by Ray Bowman
(first published in the October 16, 2014 issue of The Farmer’s Pride)
Some of the combines are still rolling but many farmers are putting grain in the bins. No matter what stage the harvest is at, this is a busy time. It’s not a time you want to start crunching the numbers on next year’s crop insurance.
University of Kentucky extension economist Todd Davis says that’s OK. It’s a little early yet to begin evaluating the the two new risk management programs that became available under the 2014 Farm Bill.
Rather than the direct and countercyclical payments and state-based Average Crop Revenue Enhancement (ACRE) programs that were available under the 2008 Farm Bill, growers will have two new supplemental programs to choose from.
The first is called the Price Loss Coverage (PLC) program, which makes a payment to a producer when the covered crop comes in below a fixed reference price. The Agricultural Risk Coverage (ARC) program kicks in when either the farm’s revenue from all crops or the county’s revenue for a crop falls below 86 percent of a predetermined or benchmark level of revenue. The grower makes the decision which benchmark (individual farm or county) they will be held to. The two program options provide an economic safety net, but at a projected lower cost than the ones they replaced.
Confused yet? Davis says not to worry, help is on the way.
“There are two different tools being developed through funding from the USDA,” says Davis. “Since there’s a one-time opportunity to make these decisions (over the span of the Farm Bill) it’s going to be worthwhile to dig into these decision tools to evaluate what program works best for you.”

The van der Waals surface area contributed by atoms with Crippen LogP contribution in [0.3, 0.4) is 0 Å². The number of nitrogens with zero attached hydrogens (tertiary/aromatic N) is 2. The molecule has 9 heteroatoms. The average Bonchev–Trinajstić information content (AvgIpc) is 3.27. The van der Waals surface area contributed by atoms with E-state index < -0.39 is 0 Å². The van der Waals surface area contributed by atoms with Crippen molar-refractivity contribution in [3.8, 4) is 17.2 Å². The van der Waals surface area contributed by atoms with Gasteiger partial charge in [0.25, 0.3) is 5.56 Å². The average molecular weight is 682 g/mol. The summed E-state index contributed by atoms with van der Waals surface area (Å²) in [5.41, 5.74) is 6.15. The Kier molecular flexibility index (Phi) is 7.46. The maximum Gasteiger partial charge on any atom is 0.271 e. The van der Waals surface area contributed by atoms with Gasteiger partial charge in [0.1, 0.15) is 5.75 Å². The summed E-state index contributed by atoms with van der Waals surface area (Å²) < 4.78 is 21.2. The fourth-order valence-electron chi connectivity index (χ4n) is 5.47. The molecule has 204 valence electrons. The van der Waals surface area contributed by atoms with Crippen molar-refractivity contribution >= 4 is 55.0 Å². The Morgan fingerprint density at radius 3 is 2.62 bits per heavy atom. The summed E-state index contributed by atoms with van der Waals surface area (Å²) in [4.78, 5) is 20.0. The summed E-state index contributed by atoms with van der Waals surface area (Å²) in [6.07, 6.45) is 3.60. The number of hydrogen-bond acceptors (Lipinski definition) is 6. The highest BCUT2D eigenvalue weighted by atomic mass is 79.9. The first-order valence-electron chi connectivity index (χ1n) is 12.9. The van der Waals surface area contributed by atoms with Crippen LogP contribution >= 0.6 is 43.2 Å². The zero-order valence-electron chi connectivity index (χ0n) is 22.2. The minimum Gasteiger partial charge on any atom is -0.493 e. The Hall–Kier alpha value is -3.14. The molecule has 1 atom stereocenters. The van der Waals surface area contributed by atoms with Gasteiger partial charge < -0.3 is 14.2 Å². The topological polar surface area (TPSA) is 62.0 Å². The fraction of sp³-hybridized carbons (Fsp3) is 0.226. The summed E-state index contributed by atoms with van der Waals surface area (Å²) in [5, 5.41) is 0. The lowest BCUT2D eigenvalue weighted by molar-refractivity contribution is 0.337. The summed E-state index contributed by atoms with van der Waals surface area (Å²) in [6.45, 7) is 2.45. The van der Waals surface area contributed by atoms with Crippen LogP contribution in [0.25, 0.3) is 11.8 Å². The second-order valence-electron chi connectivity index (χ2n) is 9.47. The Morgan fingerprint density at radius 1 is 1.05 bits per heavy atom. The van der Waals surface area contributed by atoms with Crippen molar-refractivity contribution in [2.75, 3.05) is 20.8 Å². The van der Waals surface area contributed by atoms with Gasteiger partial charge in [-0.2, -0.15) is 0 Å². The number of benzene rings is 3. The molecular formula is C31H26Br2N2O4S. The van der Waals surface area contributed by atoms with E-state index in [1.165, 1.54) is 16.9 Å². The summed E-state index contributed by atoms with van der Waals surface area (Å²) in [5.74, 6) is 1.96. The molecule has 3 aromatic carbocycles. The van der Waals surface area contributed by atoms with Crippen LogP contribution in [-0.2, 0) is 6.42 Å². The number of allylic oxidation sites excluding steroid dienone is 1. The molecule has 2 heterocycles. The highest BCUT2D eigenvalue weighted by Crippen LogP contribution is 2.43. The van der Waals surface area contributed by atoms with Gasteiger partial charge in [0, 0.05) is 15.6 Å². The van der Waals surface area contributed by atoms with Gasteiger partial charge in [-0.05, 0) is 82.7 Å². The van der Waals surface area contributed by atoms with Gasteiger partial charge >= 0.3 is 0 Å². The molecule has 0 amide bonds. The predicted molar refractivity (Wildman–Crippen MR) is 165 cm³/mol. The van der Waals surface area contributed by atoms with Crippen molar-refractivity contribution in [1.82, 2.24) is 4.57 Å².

One of the on-line tools is being developed by a group headed by Texas A and M University https://usda.afpc.tamu.edu/ and the other comes from a partnership of land-grant universities led by the University of Illinois http://fsa.usapas.com/
“Both of these tools are to help with the Farm Bill decisions,” Davis reiterates.
Training sessions will soon be scheduled to prepare county extension agents to help producers with the use of the tools, Davis says. “The people who are going to be doing the leg work on this will be the agents, helping farmers run these decision tools. We want to help these agents get very comfortable with the decision tools that are out there before the flood gates open and everybody comes knocking at their door.”
Davis says the crop insurance is still being serviced by private sector companies, with the government serving a reinsurance function which hasn’t changed from the previous Farm Bill. “There is going to be more education needed for everybody involved – farmers, crop insurance agents and lenders – just to understand what the new programs are and how they interact, but the basic delivery mechanism has not changed at all.”
Producers have from now through March 31, 2015 to make a decision between the PLC and the ARCwhich will remain in effect for the 2014-2018 crop years.